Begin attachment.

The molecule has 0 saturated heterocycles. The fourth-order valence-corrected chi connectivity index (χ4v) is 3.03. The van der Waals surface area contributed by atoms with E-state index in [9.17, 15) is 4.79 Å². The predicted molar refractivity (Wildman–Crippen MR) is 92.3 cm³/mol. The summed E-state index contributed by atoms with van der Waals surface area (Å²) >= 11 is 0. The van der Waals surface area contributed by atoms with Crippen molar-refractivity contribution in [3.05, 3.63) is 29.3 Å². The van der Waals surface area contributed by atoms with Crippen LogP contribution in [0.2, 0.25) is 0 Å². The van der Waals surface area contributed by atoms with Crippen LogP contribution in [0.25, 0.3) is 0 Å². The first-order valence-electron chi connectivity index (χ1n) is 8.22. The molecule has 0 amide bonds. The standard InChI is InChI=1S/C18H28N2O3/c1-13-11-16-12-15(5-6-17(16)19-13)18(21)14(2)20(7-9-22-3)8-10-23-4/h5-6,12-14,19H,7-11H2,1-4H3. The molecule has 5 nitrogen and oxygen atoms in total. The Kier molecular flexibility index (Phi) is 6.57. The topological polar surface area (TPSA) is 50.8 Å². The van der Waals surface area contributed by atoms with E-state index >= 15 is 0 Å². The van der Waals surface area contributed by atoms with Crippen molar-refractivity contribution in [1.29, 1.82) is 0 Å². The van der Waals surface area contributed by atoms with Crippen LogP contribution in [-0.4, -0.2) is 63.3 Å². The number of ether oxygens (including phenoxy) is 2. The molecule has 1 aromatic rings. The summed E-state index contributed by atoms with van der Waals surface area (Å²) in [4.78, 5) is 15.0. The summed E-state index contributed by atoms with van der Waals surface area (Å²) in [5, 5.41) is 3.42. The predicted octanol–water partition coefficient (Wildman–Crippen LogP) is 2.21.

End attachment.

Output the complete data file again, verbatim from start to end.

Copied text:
The molecule has 0 saturated heterocycles. The fourth-order valence-corrected chi connectivity index (χ4v) is 3.03. The van der Waals surface area contributed by atoms with E-state index in [9.17, 15) is 4.79 Å². The predicted molar refractivity (Wildman–Crippen MR) is 92.3 cm³/mol. The summed E-state index contributed by atoms with van der Waals surface area (Å²) >= 11 is 0. The van der Waals surface area contributed by atoms with Crippen molar-refractivity contribution in [3.05, 3.63) is 29.3 Å². The van der Waals surface area contributed by atoms with Crippen LogP contribution in [0.2, 0.25) is 0 Å². The van der Waals surface area contributed by atoms with Crippen LogP contribution in [0.25, 0.3) is 0 Å². The first-order valence-electron chi connectivity index (χ1n) is 8.22. The molecule has 0 amide bonds. The standard InChI is InChI=1S/C18H28N2O3/c1-13-11-16-12-15(5-6-17(16)19-13)18(21)14(2)20(7-9-22-3)8-10-23-4/h5-6,12-14,19H,7-11H2,1-4H3. The molecule has 5 nitrogen and oxygen atoms in total. The Kier molecular flexibility index (Phi) is 6.57. The topological polar surface area (TPSA) is 50.8 Å². The van der Waals surface area contributed by atoms with E-state index >= 15 is 0 Å². The van der Waals surface area contributed by atoms with Crippen molar-refractivity contribution in [1.29, 1.82) is 0 Å². The van der Waals surface area contributed by atoms with Crippen LogP contribution in [-0.4, -0.2) is 63.3 Å². The number of ether oxygens (including phenoxy) is 2. The molecule has 1 aromatic rings. The summed E-state index contributed by atoms with van der Waals surface area (Å²) in [4.78, 5) is 15.0. The summed E-state index contributed by atoms with van der Waals surface area (Å²) in [5, 5.41) is 3.42. The predicted octanol–water partition coefficient (Wildman–Crippen LogP) is 2.21.